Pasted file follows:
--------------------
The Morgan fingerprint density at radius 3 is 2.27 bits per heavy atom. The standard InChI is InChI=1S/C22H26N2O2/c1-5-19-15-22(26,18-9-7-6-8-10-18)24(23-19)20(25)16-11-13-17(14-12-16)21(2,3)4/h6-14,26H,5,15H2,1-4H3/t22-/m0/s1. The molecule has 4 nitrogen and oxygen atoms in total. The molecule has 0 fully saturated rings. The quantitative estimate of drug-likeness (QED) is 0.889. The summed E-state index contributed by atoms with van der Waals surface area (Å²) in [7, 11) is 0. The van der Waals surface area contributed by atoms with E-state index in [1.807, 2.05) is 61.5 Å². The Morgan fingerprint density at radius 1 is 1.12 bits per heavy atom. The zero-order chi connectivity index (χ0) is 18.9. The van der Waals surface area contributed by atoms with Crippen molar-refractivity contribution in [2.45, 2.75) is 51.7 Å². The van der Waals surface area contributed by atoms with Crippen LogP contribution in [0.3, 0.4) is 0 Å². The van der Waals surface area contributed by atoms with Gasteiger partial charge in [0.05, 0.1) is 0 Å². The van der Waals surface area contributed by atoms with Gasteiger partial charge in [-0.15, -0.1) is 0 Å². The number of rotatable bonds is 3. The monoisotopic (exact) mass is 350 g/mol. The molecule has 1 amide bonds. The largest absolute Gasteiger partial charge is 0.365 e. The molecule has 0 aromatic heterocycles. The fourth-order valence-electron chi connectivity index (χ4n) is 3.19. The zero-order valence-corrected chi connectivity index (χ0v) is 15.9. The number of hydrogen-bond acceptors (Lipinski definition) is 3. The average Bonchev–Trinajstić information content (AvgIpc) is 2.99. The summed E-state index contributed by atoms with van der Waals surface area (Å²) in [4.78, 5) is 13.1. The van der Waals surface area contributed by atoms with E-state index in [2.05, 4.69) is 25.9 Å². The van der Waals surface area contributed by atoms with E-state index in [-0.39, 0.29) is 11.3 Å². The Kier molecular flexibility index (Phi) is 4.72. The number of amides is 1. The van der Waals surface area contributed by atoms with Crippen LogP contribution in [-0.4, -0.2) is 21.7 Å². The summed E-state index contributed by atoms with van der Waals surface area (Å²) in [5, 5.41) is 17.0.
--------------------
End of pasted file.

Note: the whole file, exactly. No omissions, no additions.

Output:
The Morgan fingerprint density at radius 3 is 2.27 bits per heavy atom. The standard InChI is InChI=1S/C22H26N2O2/c1-5-19-15-22(26,18-9-7-6-8-10-18)24(23-19)20(25)16-11-13-17(14-12-16)21(2,3)4/h6-14,26H,5,15H2,1-4H3/t22-/m0/s1. The molecule has 4 nitrogen and oxygen atoms in total. The molecule has 0 fully saturated rings. The quantitative estimate of drug-likeness (QED) is 0.889. The summed E-state index contributed by atoms with van der Waals surface area (Å²) in [7, 11) is 0. The van der Waals surface area contributed by atoms with E-state index in [1.807, 2.05) is 61.5 Å². The Morgan fingerprint density at radius 1 is 1.12 bits per heavy atom. The zero-order chi connectivity index (χ0) is 18.9. The van der Waals surface area contributed by atoms with Crippen molar-refractivity contribution in [2.45, 2.75) is 51.7 Å². The van der Waals surface area contributed by atoms with Crippen LogP contribution in [0.3, 0.4) is 0 Å². The van der Waals surface area contributed by atoms with Gasteiger partial charge in [0.05, 0.1) is 0 Å². The van der Waals surface area contributed by atoms with Gasteiger partial charge in [-0.15, -0.1) is 0 Å². The number of rotatable bonds is 3. The monoisotopic (exact) mass is 350 g/mol. The molecule has 1 amide bonds. The largest absolute Gasteiger partial charge is 0.365 e. The molecule has 0 aromatic heterocycles. The fourth-order valence-electron chi connectivity index (χ4n) is 3.19. The zero-order valence-corrected chi connectivity index (χ0v) is 15.9. The number of hydrogen-bond acceptors (Lipinski definition) is 3. The average Bonchev–Trinajstić information content (AvgIpc) is 2.99. The summed E-state index contributed by atoms with van der Waals surface area (Å²) in [4.78, 5) is 13.1. The van der Waals surface area contributed by atoms with E-state index in [2.05, 4.69) is 25.9 Å². The van der Waals surface area contributed by atoms with E-state index in [-0.39, 0.29) is 11.3 Å². The Kier molecular flexibility index (Phi) is 4.72. The number of amides is 1. The van der Waals surface area contributed by atoms with Crippen LogP contribution in [-0.4, -0.2) is 21.7 Å². The summed E-state index contributed by atoms with van der Waals surface area (Å²) in [5, 5.41) is 17.0.